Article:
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National

The bug: 29 former MPs among declared candidates for fall election

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OTTAWA — Among those vying for seats in the federal election this fall are dozens of candidates who have already held the job.

There are 29 former MPs among the currently nominated candidates for the major parties. Most are members who were defeated in 2015 and are looking to regain their former seats in a new political environment.

Two-thirds of the House alumni running again are Conservatives. Among the varied group are multi-term veterans and former ministers like Leona Aglukkaq from Nunavut and Kerry-Lynne Findlay of Vancouver, as well as one-termers like John Williamson in New Brunswick and Lois Brown from Newmarket-Aurora.

With polls suggesting a tight race for power between the governing Liberals and Opposition Conservatives, former Tory MPs see the chance to retake lost ground.

Some barely left politics at all, like Tory Scott Armstrong, who lost his Nova Scotia riding in 2015 to Bill Casey, a former longtime MP who came out of retirement himself that year to reclaim the seat for the Liberals.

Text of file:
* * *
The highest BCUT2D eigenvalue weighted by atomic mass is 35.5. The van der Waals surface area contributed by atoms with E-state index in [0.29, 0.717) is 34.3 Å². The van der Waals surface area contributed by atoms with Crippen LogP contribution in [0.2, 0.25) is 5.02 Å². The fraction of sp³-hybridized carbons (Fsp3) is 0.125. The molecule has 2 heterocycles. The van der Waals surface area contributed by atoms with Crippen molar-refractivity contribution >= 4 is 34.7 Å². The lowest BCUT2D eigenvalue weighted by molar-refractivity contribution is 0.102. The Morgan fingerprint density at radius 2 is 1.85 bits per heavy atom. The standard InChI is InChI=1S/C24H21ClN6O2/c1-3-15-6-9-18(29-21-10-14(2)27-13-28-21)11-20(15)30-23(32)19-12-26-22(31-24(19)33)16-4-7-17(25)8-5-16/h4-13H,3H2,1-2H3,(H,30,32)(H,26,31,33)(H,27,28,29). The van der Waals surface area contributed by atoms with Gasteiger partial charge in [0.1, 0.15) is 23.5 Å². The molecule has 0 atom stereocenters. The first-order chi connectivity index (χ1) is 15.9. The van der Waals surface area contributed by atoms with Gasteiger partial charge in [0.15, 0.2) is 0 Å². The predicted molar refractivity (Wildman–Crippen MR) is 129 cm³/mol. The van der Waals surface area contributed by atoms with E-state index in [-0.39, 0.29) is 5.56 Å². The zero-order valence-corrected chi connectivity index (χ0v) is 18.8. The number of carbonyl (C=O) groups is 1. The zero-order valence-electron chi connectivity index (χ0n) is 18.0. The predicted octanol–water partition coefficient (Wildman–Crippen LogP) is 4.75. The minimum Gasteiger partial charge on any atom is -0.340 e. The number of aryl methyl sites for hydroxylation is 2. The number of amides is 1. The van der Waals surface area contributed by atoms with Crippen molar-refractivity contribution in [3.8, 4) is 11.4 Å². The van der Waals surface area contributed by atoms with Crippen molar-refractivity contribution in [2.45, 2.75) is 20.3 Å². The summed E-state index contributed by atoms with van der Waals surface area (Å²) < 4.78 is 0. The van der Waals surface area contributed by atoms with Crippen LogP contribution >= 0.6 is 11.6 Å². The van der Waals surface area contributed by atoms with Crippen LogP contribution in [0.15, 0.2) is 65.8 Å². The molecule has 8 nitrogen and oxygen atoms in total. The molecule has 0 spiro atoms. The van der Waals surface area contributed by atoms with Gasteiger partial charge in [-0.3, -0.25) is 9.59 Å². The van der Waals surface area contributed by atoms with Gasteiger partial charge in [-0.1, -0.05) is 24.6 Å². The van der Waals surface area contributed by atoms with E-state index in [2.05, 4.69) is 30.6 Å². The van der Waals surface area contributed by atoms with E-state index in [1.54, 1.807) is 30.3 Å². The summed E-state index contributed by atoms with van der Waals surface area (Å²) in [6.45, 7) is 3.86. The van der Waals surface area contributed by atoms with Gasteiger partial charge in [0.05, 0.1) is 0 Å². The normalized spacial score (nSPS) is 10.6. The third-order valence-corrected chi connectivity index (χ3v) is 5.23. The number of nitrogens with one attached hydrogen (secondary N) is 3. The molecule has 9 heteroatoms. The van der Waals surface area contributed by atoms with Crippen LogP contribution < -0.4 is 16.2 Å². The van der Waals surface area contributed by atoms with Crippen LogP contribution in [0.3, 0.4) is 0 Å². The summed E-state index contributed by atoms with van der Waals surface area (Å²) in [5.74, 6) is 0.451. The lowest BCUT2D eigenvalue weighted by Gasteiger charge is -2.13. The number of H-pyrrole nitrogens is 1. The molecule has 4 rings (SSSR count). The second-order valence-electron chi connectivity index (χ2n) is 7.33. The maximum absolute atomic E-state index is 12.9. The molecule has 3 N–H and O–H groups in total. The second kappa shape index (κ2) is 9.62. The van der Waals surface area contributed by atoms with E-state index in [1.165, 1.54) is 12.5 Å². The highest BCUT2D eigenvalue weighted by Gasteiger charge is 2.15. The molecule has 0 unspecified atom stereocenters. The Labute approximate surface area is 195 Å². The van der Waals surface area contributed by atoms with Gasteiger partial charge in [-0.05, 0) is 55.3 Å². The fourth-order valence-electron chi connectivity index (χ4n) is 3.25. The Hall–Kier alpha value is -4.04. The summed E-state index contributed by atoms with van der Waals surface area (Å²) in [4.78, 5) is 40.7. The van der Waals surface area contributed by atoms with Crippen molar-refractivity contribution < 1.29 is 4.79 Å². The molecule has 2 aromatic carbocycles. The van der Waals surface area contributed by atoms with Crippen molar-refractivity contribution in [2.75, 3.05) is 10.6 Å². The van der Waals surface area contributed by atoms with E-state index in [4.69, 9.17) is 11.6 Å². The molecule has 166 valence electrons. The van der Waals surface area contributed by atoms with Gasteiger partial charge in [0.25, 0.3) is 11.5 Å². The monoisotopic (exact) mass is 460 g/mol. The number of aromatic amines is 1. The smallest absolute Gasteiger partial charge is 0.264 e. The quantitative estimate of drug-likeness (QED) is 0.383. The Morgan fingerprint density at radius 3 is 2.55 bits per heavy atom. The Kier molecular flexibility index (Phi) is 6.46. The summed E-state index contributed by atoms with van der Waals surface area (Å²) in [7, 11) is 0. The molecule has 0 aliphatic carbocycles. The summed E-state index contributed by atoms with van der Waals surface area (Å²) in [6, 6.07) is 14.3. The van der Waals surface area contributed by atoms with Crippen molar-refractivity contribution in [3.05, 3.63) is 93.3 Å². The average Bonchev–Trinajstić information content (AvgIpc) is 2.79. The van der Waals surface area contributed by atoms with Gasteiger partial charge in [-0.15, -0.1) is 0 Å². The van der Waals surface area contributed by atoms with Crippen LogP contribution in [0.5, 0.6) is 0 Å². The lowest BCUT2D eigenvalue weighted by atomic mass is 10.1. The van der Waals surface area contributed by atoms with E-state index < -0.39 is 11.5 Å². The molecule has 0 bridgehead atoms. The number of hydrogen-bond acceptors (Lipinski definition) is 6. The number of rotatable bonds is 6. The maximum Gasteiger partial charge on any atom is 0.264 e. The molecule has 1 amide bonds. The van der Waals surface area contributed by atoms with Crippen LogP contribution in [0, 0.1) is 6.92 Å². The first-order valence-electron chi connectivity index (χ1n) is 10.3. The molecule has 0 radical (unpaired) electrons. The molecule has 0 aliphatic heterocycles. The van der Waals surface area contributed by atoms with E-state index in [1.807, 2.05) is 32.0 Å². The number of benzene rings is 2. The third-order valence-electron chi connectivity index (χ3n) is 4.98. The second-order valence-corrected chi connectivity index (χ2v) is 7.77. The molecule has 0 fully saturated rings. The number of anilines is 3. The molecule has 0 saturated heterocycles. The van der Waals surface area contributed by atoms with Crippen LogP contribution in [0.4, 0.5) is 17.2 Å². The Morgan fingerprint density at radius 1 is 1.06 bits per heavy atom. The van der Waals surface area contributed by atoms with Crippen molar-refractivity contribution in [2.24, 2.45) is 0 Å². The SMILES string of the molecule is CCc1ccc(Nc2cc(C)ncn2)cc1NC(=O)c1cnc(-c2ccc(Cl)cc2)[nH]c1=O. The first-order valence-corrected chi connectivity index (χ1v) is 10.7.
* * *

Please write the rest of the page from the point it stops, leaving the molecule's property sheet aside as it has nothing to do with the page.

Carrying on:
Armstrong was always interested in running again, he says, noting he’s remained active in Conservative parties in Nova Scotia in the last four years by co-chairing the party’s provincial campaign and working for interim leader Rona Ambrose.

Armstrong sees promise in Casey’s impending retirement and a stronger environment for Conservatives in Atlantic Canada, where the Tories were shut out in 2015 by a Liberal sweep.

The main political change this go-around is getting used once more to the responsibility of being the candidate, and the changed dynamic of running for an opposition party.

“You don’t have to defend your record as much at the door,” Armstrong says. “It’s more about what you’re going to do when you get to Ottawa.”

But the biggest changes have been more personal.

“Suddenly, I’m a grandfather,” Armstrong says. His now-grown children have been helping knock doors and make phone calls, a far cry from his first run in 2009 or even from the 2015 campaign.

A handful of other former MPs among the other parties are making their returns to candidacy. There are no former Liberal MPs so far, but New Democrats Jack Harris, Andrew Cash and Malcolm Allen are back on the hustings, as well as a handful of former Bloc Quebecois MPs.

Then there are a few MPs who are running again, but for different parties.

Jean Rousseau, a former NDP MP from southeast Quebec, will be carrying the Green banner into the upcoming campaign.

The largest contingent of ex-MPs running under new colours are three erstwhile Tories who have foregone the blue in favour of People’s Party purple.